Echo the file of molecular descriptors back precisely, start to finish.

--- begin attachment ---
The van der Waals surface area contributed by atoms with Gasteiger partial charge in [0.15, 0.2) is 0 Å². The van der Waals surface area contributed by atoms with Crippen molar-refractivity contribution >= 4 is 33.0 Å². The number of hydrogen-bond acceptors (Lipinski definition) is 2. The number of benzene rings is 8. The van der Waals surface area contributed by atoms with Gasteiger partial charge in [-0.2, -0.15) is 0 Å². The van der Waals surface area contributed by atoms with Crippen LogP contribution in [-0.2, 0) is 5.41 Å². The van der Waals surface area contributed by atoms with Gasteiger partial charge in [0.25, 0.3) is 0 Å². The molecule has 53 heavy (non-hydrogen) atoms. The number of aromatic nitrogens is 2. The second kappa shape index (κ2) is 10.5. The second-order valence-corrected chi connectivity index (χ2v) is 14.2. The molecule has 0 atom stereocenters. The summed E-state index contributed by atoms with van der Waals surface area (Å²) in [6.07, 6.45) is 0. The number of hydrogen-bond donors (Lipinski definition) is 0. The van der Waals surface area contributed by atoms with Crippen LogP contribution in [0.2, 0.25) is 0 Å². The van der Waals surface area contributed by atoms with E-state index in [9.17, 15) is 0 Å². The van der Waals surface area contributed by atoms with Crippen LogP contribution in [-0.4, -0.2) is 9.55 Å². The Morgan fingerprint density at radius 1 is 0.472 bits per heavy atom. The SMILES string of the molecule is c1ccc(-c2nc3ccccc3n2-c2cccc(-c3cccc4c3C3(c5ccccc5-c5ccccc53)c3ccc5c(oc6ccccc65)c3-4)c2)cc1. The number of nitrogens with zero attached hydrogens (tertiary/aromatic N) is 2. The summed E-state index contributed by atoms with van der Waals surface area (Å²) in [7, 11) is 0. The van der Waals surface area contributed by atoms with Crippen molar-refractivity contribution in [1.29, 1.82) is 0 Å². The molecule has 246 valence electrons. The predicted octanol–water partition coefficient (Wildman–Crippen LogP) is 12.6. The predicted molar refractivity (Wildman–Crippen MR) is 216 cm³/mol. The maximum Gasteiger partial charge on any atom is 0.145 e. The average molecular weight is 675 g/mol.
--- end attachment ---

The van der Waals surface area contributed by atoms with Gasteiger partial charge in [0.15, 0.2) is 0 Å². The van der Waals surface area contributed by atoms with Crippen molar-refractivity contribution >= 4 is 33.0 Å². The number of hydrogen-bond acceptors (Lipinski definition) is 2. The number of benzene rings is 8. The van der Waals surface area contributed by atoms with Gasteiger partial charge in [-0.2, -0.15) is 0 Å². The van der Waals surface area contributed by atoms with Crippen LogP contribution in [-0.2, 0) is 5.41 Å². The van der Waals surface area contributed by atoms with Gasteiger partial charge in [0.25, 0.3) is 0 Å². The molecule has 53 heavy (non-hydrogen) atoms. The number of aromatic nitrogens is 2. The second kappa shape index (κ2) is 10.5. The second-order valence-corrected chi connectivity index (χ2v) is 14.2. The molecule has 0 atom stereocenters. The summed E-state index contributed by atoms with van der Waals surface area (Å²) in [6.07, 6.45) is 0. The number of hydrogen-bond donors (Lipinski definition) is 0. The van der Waals surface area contributed by atoms with Crippen LogP contribution in [0.2, 0.25) is 0 Å². The van der Waals surface area contributed by atoms with E-state index in [9.17, 15) is 0 Å². The van der Waals surface area contributed by atoms with Crippen LogP contribution in [-0.4, -0.2) is 9.55 Å². The Morgan fingerprint density at radius 1 is 0.472 bits per heavy atom. The SMILES string of the molecule is c1ccc(-c2nc3ccccc3n2-c2cccc(-c3cccc4c3C3(c5ccccc5-c5ccccc53)c3ccc5c(oc6ccccc65)c3-4)c2)cc1. The number of nitrogens with zero attached hydrogens (tertiary/aromatic N) is 2. The summed E-state index contributed by atoms with van der Waals surface area (Å²) in [7, 11) is 0. The van der Waals surface area contributed by atoms with Crippen molar-refractivity contribution in [1.29, 1.82) is 0 Å². The molecule has 246 valence electrons. The predicted octanol–water partition coefficient (Wildman–Crippen LogP) is 12.6. The predicted molar refractivity (Wildman–Crippen MR) is 216 cm³/mol. The maximum Gasteiger partial charge on any atom is 0.145 e. The average molecular weight is 675 g/mol.